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- Importance of Fluorescence In Situ Hybridization (FISH) Testing in Cancer Care
- Theoretical Knowledge Required for Fluorescence In Situ Hybridization (FISH) Testing
- Centromere Probes
- Locus-Specific Probes
- Break-Apart or Translocation Probes
- Which of the following probe types are used to detect a translocation?
- Equipment used in FISH technology
- FISH methodology
- Tissue Preparation
- Common Methodologies
- Slide Preparation
- Pre-treatment Strategies
- Standard Pre-treatment
- Standard Protease Digestion
- Standard Denaturation
- Standard Probe Preparation and Hybridization
- Standard Post-Hybridization and Completion
- New Histologic-Based Fluorescence In Situ Hybridization (FISH) Technique
- Differences in Pre-treatment
- Differences in Digestion
- Which of the following pre-treatment solutions are more harsh to the tissue?
- It is acceptable to use the digital reading on the water bath during the FISH assay.
- It is important to denature the tissue DNA and the probe DNA.
- What happens during the hybridization step of a FISH assay?
- Enumeration of FISH signals
- Assessing Slide Quality
- Control Slide
- Patient Slide
- HER2/neu Examples
- Reporting Fluorescence In Situ Hybridization (FISH)
- International Standing Committee on Cytogenetic Nomenclature (ISCN) Reporting
- A final interpretation of FISH results is required in the report.
- The following image is of a break apart probe for ALK translocation. Is the image depicting a normal or an abnormal sample?
Level of instruction: Beginning to intermediate
Intended audience: Clinical laboratory histotechnologists, histotechnicians, and other medical laboratory personnel who have an interest in this subject matter. This course is also appropriate for histology and clinical laboratory science students, pathology residents, and practicing pathologists.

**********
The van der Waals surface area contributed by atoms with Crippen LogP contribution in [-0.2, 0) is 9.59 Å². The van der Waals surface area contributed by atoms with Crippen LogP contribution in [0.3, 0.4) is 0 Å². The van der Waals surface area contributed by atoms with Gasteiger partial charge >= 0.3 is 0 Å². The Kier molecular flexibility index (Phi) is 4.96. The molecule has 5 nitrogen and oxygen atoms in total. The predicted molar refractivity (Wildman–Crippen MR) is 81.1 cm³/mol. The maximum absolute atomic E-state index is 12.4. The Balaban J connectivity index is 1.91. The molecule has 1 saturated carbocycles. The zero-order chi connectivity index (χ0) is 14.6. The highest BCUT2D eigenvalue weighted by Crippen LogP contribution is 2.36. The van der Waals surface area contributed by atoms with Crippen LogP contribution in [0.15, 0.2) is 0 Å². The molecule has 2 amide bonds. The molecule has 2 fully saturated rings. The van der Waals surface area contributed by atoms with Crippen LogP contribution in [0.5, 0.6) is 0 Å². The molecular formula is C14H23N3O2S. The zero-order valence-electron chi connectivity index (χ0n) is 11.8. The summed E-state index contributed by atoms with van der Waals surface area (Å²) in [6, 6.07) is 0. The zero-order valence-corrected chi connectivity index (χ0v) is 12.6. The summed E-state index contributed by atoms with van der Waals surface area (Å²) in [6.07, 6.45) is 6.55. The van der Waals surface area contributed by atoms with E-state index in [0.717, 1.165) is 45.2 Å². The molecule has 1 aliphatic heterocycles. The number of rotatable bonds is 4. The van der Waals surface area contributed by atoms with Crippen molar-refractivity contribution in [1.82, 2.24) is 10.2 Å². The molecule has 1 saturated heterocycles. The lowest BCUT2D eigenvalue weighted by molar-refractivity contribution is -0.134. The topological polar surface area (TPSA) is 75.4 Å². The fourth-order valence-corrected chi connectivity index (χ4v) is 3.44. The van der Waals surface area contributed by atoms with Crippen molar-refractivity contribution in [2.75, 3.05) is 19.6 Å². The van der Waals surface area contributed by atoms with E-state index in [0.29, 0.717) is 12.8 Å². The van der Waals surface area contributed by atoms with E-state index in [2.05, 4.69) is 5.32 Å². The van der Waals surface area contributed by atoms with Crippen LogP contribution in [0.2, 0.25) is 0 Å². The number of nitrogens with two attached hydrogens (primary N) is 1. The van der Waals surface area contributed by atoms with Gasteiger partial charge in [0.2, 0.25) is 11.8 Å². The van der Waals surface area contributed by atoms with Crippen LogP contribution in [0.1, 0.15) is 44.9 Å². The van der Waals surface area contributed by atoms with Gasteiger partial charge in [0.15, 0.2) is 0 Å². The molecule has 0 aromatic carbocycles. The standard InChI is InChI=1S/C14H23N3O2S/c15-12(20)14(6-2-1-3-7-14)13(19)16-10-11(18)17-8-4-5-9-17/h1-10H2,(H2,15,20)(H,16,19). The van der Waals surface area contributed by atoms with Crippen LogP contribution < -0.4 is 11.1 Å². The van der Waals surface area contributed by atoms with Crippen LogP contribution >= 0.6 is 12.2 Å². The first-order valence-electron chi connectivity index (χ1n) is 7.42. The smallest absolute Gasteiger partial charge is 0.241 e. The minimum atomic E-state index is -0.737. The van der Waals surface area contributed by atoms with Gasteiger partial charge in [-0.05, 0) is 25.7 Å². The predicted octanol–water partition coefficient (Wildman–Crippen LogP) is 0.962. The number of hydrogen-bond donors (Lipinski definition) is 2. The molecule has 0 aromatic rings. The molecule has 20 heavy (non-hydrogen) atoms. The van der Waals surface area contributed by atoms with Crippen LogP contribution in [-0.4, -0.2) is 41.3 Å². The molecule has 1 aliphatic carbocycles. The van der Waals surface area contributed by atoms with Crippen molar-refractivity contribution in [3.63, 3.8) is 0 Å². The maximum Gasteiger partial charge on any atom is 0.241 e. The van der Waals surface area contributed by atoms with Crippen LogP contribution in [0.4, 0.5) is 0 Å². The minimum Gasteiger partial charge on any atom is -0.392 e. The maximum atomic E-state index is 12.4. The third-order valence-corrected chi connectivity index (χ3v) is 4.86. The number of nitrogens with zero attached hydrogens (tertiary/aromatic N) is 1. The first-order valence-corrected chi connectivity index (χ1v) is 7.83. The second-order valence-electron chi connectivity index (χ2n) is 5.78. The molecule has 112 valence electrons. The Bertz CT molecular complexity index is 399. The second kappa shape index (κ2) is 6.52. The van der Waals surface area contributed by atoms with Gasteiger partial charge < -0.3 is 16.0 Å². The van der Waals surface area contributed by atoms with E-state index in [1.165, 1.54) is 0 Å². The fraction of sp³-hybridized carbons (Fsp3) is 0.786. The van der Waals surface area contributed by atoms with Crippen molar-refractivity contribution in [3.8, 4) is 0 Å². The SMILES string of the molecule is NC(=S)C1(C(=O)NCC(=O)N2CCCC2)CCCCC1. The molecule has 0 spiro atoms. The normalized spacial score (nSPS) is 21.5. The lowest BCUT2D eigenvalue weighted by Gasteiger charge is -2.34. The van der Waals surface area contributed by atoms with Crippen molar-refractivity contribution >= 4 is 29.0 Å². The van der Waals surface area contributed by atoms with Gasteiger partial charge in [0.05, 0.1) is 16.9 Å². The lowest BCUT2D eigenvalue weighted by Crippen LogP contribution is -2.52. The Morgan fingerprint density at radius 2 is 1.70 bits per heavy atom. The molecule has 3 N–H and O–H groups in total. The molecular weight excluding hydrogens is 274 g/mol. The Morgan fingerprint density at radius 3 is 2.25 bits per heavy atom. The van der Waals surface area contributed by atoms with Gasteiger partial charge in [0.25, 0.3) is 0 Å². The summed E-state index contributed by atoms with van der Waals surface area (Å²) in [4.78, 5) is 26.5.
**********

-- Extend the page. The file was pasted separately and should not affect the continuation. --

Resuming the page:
Author information: Kathryn R. Perkinson, BS, HTL(ASCP) has been the manager of the Molecular Pathology Department of Duke University Health System in Durham, North Carolina since 1998. She holds a Bachelor of Science degree in biochemistry from North Carolina State University. Kathryn has over 25 years of experience in molecular biology in both the research and clinical healthcare fields at Duke University. The Molecular Pathology Department, under her leadership, has tripled in size over the past 15 years.
Reviewer information: Jim Burchette, HT(ASCP) recently retired after 34 years at Duke University Medical Center, Durham, North Carolina. As an Immunopathology Analytical Specialist in Molecular Pathology, Jim's primary job functions included daily IHC quality control and managing the daily technical aspect of the Clinical Immunopathology operation. He has over 38 years of experience in surgical pathology histotechnology with 33 years of immunopathology specialty. Jim has an extensive experience validating new antibodies for research and diagnostic immunohistochemical use. To date, Jim has 80 publications (70 of which are peer-reviewed) and two book chapters, as well as many abstracts, posters, and technical acknowledgments in peer reviewed scientific articles. He has also served as a consultant for Triangle Biomedical Sciences (TBS), Dako North America, Leica Microsystems, and Polysciences.
: This course will explore the theoretical concepts used in fluorescence in situ hybridization (FISH) testing. Commonly used FISH methodologies, necessary equipment, and the enumeration of FISH signals will also be discussed.